In the first court test of the mandatory insurance provision of the health care reform package, a U.S. District judge upheld the right of Congress to require Americans to purchase minimum health insurance coverage.
The ruling came last week in response to a lawsuit filed in Michigan by the Thomas More Law Center, which sought an injunction against the Affordable Care Act, or ACA, provision that will force Americans to purchase health insurance by 2014 or face a penalty. The plaintiff argued that such a move would exceed Congressional authority and amount to an unconstitutional tax.
But in a 20-page decision, U.S. District Judge George Steeh ruled that Congress had the authority to enact the law under the Commerce Clause of the U.S. Constitution and therefore could also impose a penalty to enforce compliance.
Quoting the decision: "The minimum coverage provision, which addresses economic decisions regarding health care services that everyone eventually, and inevitably, will need, is a reasonable means of effectuating Congress's goal."
In the Detroit courtroom, Steeh expounded:
"Without the minimum coverage provision, there would be an incentive for some individuals to wait to purchase health insurance until they needed care, knowing that insurance would be available at all times. As a result, the most costly individuals would be in the insurance system and the least costly would be outside it. In turn, this would aggravate current problems with cost-shifting and lead to even higher premiums."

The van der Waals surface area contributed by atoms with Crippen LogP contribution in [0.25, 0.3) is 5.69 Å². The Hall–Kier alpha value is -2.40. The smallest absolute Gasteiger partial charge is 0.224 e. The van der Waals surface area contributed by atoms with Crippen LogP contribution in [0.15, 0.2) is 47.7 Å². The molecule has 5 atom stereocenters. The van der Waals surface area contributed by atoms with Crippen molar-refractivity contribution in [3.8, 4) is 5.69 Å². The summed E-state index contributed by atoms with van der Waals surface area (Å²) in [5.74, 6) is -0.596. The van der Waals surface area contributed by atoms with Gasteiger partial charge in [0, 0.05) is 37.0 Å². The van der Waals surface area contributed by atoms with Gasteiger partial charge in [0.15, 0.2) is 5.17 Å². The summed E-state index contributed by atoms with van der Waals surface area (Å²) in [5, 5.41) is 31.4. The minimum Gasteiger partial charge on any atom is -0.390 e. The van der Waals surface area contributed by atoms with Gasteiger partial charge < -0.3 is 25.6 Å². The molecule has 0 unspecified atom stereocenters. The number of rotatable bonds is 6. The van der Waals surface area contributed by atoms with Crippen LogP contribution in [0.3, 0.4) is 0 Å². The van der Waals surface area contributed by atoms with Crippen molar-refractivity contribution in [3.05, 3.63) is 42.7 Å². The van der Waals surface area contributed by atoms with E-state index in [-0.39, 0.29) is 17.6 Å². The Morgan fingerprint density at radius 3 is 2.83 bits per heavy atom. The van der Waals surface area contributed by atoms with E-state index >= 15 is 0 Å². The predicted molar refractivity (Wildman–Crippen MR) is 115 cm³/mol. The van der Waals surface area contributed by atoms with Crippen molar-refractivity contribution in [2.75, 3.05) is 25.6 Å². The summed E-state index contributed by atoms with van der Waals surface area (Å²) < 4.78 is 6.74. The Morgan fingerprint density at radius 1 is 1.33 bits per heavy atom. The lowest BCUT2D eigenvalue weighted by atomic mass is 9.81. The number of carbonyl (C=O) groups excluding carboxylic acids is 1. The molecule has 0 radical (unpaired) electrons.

Steeh dismissed the two claims but left four others pending, including a claim that the ACA violates the plaintiff's constitutional rights because federal tax dollars would be used to fund abortions.
The Thomas More Law Center vowed to appeal the ruling.
Twenty states have joined in a lawsuit in Florida to challenge the ACA on constitutional grounds. Yesterday, U.S. District Judge Roger Vinson ruled that that case can move forward and scheduled arguments for Dec. 16.
Do you think the Michigan ruling will impact the states' case?
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